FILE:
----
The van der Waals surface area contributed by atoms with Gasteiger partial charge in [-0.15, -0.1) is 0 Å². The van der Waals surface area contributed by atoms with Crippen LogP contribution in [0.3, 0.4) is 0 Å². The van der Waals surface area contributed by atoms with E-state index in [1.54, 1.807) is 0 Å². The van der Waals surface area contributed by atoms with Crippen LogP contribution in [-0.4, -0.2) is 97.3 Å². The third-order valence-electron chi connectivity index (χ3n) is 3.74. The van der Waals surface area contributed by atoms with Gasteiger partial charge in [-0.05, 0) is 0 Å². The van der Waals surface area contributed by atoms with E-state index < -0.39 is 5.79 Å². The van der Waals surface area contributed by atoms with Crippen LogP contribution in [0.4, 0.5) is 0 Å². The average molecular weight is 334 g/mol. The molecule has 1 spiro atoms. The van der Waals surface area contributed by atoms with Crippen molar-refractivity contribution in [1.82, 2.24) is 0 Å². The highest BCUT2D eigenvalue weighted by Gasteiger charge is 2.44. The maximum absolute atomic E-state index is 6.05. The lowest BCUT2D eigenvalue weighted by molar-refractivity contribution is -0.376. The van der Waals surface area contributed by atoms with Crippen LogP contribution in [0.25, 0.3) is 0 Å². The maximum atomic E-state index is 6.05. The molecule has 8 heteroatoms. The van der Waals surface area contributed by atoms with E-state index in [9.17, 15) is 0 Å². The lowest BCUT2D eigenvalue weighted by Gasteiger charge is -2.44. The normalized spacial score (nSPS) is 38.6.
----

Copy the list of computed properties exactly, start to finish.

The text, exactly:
The van der Waals surface area contributed by atoms with Gasteiger partial charge in [-0.15, -0.1) is 0 Å². The van der Waals surface area contributed by atoms with Crippen LogP contribution in [0.3, 0.4) is 0 Å². The van der Waals surface area contributed by atoms with E-state index in [1.54, 1.807) is 0 Å². The van der Waals surface area contributed by atoms with Crippen LogP contribution in [-0.4, -0.2) is 97.3 Å². The third-order valence-electron chi connectivity index (χ3n) is 3.74. The van der Waals surface area contributed by atoms with Gasteiger partial charge in [-0.05, 0) is 0 Å². The van der Waals surface area contributed by atoms with E-state index < -0.39 is 5.79 Å². The van der Waals surface area contributed by atoms with Crippen LogP contribution in [0.4, 0.5) is 0 Å². The average molecular weight is 334 g/mol. The molecule has 1 spiro atoms. The van der Waals surface area contributed by atoms with Crippen molar-refractivity contribution in [1.82, 2.24) is 0 Å². The highest BCUT2D eigenvalue weighted by Gasteiger charge is 2.44. The maximum absolute atomic E-state index is 6.05. The lowest BCUT2D eigenvalue weighted by molar-refractivity contribution is -0.376. The van der Waals surface area contributed by atoms with Crippen LogP contribution in [0.25, 0.3) is 0 Å². The maximum atomic E-state index is 6.05. The molecule has 8 heteroatoms. The van der Waals surface area contributed by atoms with E-state index in [9.17, 15) is 0 Å². The lowest BCUT2D eigenvalue weighted by Gasteiger charge is -2.44. The normalized spacial score (nSPS) is 38.6.